Drowning in debt: Financial literacy needs to be taught in schools

Finn Nelson

Illustration by Finn Nelson

Money. The abstract concept is one of the building blocks of our society. It is used to buy and sell goods; without it, society would completely collapse. Money can change peoples’ lives for better or worse, depending on whether they know how to spend, borrow, give and invest their money properly. Unfortunately, this level of financial know-how is becoming much more rare in recent years. According to a survey from the National Financial Educators Council, lack of financial literacy cost Americans over 1,800 dollars on average in 2022, up almost 500 dollars from 2021. With rising levels of inflation, taxes and scams, it is becoming vital for people to know what to do with their finances and how to manage their money. This is why we should have a class at Redwood that teaches students how to file taxes, spend and save money and keep their finances together.

Across the nation, young adults who have recently moved out of their parent’s houses face an issue: they don’t know how to handle money. In fact, according to a 2023 Bark survey, an astounding 71 percent of students don’t feel confident in their ability to file their taxes. This is an alarming fact if we put it in perspective: In just a few years, these students will need to file taxes all on their own, and there are no standards in place to teach them how. Financial incompetence is not just an issue at Redwood, either. Only 57 percent of adults are considered financially literate, according to the Standard & Poor’s Rating Services Global Financial Literacy survey. 

One way this financial illiteracy crisis could be solved is with a financial responsibility unit in a preexisting class. For example, the social issues class is a required class that all students take, introducing ideas such as drug abuse, mental health and sexual health. These topics help guide students through many societal issues, and financial illiteracy would fit right into the curriculum. A six-week unit could go over topics such as how to file taxes, use a credit card properly, invest savings safely, and overall provide financial assistance.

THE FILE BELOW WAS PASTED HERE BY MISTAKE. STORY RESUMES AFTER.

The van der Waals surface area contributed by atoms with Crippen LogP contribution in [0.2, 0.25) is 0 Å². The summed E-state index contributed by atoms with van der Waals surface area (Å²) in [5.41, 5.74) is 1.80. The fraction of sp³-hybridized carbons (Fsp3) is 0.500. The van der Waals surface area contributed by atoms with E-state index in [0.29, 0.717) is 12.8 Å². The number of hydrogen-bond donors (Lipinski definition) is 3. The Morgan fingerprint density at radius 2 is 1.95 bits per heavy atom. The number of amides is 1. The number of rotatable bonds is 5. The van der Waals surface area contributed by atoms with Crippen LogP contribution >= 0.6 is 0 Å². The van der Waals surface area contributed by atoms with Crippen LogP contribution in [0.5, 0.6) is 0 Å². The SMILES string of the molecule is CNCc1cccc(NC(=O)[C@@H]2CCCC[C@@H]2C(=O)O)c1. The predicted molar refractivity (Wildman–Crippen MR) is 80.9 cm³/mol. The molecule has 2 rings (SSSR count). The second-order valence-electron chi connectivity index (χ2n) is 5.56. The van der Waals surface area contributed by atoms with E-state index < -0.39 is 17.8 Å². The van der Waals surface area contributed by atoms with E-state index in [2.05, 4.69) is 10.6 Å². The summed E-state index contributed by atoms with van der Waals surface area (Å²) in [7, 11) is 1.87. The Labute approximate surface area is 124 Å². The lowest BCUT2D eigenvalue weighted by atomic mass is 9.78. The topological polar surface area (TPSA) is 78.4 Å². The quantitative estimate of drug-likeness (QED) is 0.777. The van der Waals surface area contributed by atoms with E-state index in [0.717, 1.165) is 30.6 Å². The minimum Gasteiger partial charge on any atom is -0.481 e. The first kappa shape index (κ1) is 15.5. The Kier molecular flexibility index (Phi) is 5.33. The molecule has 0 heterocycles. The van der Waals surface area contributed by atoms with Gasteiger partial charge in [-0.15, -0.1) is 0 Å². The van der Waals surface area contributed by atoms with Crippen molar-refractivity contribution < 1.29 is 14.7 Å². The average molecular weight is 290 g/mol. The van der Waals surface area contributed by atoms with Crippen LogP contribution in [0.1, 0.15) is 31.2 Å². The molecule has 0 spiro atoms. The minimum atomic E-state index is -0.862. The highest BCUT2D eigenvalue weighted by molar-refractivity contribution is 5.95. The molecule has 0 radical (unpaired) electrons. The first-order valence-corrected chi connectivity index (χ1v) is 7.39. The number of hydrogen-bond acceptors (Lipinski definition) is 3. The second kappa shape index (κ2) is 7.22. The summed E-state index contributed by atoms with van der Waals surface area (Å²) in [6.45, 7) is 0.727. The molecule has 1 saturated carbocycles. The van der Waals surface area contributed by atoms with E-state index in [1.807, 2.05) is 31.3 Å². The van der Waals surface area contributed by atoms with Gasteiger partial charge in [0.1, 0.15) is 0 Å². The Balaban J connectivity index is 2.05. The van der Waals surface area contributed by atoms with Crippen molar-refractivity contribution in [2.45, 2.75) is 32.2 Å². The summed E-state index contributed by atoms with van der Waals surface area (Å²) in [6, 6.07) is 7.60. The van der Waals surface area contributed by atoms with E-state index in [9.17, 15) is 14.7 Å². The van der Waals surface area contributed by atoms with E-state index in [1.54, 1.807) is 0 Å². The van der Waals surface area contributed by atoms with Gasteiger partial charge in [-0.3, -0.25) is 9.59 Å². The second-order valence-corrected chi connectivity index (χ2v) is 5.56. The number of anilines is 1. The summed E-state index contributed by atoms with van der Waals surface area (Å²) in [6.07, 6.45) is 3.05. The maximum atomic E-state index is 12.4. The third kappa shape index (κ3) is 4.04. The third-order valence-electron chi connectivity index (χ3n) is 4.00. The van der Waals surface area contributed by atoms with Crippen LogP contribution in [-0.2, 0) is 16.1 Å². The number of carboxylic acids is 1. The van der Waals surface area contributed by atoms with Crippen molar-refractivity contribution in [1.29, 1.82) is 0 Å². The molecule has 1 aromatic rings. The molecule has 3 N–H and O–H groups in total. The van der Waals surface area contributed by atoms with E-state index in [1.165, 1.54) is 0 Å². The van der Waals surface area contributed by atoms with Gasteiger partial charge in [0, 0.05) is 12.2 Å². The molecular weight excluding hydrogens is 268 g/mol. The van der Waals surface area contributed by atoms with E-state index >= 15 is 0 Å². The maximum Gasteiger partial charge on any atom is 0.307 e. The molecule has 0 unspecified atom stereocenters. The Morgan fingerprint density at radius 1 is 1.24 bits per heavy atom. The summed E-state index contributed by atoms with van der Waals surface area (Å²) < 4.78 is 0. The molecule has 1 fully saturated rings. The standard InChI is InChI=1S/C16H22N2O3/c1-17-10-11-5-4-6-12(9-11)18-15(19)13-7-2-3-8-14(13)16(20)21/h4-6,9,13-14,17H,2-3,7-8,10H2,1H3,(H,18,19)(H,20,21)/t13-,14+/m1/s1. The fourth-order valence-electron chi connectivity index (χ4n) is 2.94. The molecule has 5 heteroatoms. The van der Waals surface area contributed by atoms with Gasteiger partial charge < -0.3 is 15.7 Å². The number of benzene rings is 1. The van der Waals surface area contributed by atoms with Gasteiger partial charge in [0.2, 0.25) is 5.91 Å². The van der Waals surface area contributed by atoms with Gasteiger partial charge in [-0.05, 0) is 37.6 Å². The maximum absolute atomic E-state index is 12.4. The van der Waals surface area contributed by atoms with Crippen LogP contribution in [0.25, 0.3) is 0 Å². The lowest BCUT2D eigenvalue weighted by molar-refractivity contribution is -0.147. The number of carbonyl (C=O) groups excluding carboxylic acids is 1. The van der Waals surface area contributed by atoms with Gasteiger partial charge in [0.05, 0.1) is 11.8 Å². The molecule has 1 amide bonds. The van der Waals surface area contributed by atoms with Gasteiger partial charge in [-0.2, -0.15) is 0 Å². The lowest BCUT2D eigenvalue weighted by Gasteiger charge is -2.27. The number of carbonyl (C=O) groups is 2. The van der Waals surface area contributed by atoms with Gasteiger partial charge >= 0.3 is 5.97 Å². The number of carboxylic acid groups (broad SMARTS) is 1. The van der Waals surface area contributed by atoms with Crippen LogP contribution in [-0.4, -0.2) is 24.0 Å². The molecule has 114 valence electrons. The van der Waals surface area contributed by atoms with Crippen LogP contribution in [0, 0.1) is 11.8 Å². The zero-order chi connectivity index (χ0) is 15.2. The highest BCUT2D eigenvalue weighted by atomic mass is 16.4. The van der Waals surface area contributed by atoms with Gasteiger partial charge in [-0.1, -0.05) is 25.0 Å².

Opponents of financial illiteracy classes in schools believe it is not the school’s responsibility to teach students how to deal with their money. Alternatives to learning in high school could be learning from parents, in an online course, or at college. Some Adversaries even argue that with new companies who you can pay to do taxes for you, and other forms of financial safety, Proficiency in the topic does not need to be taught at all. However, Learning it in high school has been proven to be the best way for young adults to learn about their financial safety. Using a nationwide survey, Professors Michael Gutter from the University of Florida and Zeynep Copur from Hacettepe University in Turkey found that college students who took a personal finance course in high school were more likely to save and pay off their credit cards than people who didn’t take a course. This demonstrates that the earlier students become involved in money management, the better prepared they are for handling money in the future and the more control they will have over their finances. 

Benjamin Franklin once said, “Nothing is certain except death and taxes.” Taxes and debt have been a part of American society from its beginning, but as the lack of financial education across the nation proves to be a major issue, something needs to be done. Some U.S. states such as Alabama, North Carolina and Georgia have taken action, instituting laws that require the completion of a finance course to graduate high school. However, California is one of only three states with no requirements at all. Our lawmakers are immensely far behind, and if they do not make it required, our school district must do something about it.